Venezuelan and Cuban activists lobby U.N. on human rights
GENEVA (Reuters) – Venezuelan and Cuban activists lobbied the United Nations on Wednesday to investigate the deaths of dozens of student protesters in Caracas and the jailing of Cuban dissidents.
The two Latin American powers, led by socialist Presidents Nicolas Maduro and Raul Castro, are members of the 47-member U.N. Human Rights Council.
“We came to Geneva to ask the U.N. to send a mission to Venezuela to evaluate the cases of human rights violations that students have been subjected to,” Eusebio Costa, a student activist and President of the Student Center at the Catholic University Santa Rosa in Caracas, told a news briefing.
He said 117 students are still being held, some in high-security military prisons, after three months of protests that began in the major oil-producing nation in February. Forty-two people including 38 students were killed in the violence.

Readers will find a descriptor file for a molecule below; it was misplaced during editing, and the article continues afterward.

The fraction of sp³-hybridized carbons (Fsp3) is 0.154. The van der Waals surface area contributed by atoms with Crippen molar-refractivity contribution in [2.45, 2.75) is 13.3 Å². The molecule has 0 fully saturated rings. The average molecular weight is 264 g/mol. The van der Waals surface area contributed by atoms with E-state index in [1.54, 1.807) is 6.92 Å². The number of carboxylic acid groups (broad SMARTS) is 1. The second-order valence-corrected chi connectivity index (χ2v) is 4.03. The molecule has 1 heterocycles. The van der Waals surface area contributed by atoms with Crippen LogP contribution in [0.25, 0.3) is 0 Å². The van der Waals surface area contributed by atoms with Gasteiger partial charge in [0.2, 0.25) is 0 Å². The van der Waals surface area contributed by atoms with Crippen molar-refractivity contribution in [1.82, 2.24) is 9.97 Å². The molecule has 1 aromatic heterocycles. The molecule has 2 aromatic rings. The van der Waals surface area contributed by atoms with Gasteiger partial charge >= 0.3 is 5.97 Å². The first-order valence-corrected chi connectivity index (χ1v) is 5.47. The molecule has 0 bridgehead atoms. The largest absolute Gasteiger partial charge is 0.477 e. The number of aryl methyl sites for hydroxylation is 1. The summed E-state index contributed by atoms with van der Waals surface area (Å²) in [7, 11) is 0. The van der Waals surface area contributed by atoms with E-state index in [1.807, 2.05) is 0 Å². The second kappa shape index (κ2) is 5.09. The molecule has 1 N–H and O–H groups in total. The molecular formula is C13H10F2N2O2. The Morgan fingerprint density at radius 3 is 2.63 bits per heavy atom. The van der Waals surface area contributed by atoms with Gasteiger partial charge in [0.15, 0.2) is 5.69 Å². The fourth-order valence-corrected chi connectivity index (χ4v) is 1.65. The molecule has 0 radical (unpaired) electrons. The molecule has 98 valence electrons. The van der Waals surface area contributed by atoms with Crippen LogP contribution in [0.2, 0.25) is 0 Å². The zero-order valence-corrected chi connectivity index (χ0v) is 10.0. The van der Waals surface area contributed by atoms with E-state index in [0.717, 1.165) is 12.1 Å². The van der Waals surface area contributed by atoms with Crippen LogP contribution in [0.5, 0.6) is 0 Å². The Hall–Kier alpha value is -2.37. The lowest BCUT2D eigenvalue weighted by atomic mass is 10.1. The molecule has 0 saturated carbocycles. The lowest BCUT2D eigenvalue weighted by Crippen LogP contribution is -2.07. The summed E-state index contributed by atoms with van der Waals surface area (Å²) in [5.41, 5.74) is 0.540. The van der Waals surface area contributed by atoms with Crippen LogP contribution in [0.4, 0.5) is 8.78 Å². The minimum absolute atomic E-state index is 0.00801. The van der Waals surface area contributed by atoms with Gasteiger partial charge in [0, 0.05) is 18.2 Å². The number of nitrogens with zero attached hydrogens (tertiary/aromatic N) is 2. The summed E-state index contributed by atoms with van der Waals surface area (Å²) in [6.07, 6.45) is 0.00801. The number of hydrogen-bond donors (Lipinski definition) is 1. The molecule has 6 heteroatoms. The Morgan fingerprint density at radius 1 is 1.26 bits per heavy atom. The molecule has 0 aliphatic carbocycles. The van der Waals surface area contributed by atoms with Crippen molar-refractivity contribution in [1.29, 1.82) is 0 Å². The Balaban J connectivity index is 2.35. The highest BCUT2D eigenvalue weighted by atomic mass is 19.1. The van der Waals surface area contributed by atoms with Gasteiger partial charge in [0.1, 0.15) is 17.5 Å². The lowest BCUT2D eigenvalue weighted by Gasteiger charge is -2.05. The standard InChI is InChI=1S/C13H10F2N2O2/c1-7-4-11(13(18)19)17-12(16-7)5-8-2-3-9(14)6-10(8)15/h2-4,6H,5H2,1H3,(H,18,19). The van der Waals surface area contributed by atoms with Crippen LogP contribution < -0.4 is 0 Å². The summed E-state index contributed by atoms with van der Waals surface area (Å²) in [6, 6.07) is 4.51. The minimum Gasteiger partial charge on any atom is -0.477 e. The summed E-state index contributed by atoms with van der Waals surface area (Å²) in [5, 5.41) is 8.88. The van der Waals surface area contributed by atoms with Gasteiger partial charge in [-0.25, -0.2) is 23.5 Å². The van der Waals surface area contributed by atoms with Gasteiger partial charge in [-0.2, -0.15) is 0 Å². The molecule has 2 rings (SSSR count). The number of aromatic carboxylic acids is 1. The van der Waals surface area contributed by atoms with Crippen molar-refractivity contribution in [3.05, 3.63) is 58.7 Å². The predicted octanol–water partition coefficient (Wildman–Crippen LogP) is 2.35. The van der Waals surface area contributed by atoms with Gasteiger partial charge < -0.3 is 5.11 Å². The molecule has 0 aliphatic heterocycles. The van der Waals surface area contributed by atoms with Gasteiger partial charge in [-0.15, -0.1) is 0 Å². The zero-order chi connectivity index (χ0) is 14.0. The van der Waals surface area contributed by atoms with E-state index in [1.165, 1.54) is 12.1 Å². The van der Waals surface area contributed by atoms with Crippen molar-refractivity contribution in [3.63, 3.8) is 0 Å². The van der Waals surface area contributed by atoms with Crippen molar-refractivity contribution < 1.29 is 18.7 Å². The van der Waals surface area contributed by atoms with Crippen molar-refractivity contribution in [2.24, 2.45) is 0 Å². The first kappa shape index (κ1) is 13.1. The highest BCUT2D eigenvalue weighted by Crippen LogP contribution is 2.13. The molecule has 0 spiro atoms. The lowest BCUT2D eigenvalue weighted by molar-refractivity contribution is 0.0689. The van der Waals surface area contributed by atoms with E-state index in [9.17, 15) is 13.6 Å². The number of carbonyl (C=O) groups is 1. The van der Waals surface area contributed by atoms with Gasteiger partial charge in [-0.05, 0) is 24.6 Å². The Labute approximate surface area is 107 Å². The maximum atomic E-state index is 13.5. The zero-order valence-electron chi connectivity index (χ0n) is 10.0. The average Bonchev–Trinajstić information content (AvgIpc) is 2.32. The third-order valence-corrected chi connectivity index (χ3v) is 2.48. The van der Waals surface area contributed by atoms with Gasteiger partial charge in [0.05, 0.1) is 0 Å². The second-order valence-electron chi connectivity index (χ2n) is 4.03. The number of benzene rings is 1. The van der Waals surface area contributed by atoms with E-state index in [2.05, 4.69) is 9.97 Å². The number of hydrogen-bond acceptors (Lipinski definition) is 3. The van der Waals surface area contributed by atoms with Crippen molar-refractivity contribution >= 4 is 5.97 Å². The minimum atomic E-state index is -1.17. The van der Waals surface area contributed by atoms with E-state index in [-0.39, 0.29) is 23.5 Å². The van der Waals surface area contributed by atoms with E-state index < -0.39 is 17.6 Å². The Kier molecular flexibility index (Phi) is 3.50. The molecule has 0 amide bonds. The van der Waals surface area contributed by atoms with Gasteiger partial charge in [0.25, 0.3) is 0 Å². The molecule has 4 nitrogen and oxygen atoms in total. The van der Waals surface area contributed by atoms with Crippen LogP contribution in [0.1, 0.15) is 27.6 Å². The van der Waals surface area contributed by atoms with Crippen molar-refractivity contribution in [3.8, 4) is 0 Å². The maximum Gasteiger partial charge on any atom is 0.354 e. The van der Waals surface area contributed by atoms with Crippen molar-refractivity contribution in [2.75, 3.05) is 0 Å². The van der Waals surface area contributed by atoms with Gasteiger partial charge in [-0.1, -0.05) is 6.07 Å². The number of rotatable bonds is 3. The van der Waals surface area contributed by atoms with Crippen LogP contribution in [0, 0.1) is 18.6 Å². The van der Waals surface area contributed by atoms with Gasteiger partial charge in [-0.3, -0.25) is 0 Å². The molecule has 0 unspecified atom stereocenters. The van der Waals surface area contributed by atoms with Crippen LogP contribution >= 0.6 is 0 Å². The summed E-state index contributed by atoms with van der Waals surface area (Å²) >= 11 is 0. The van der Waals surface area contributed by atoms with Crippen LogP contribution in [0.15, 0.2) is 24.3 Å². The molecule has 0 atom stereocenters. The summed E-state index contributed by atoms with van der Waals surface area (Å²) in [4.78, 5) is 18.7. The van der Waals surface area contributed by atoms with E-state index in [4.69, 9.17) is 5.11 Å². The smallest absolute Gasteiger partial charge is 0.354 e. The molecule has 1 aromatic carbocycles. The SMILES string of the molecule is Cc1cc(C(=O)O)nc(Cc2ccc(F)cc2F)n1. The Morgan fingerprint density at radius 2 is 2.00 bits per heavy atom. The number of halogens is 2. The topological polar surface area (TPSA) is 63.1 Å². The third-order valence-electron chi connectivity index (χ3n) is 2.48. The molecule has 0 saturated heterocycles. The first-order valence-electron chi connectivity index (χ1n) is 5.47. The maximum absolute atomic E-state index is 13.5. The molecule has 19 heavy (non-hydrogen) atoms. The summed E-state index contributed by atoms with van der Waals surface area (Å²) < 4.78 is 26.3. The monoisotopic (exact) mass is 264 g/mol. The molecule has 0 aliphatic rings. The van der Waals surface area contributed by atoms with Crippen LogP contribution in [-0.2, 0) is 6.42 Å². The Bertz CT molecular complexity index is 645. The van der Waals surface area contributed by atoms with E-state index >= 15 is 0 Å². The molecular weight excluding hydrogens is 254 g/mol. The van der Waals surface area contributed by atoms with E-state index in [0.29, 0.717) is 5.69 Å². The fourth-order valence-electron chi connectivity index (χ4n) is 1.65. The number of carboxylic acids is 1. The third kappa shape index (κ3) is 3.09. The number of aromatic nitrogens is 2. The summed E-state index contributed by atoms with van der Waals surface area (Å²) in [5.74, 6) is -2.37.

The government says the protests were a veneer for a U.S.-backed conspiracy to oust the successor to the late Hugo Chavez.
U.N. High Commissioner for Human Rights Navi Pillay, in an opening speech to the Human Rights Council on June 10, called for independent U.N. investigators to have access to Venezuela.
Venezuela last invited a U.N. human rights investigator in 1996, and Cuba in 2007, whereas 108 countries have extended standing invitations to all investigators, U.N. officials say.
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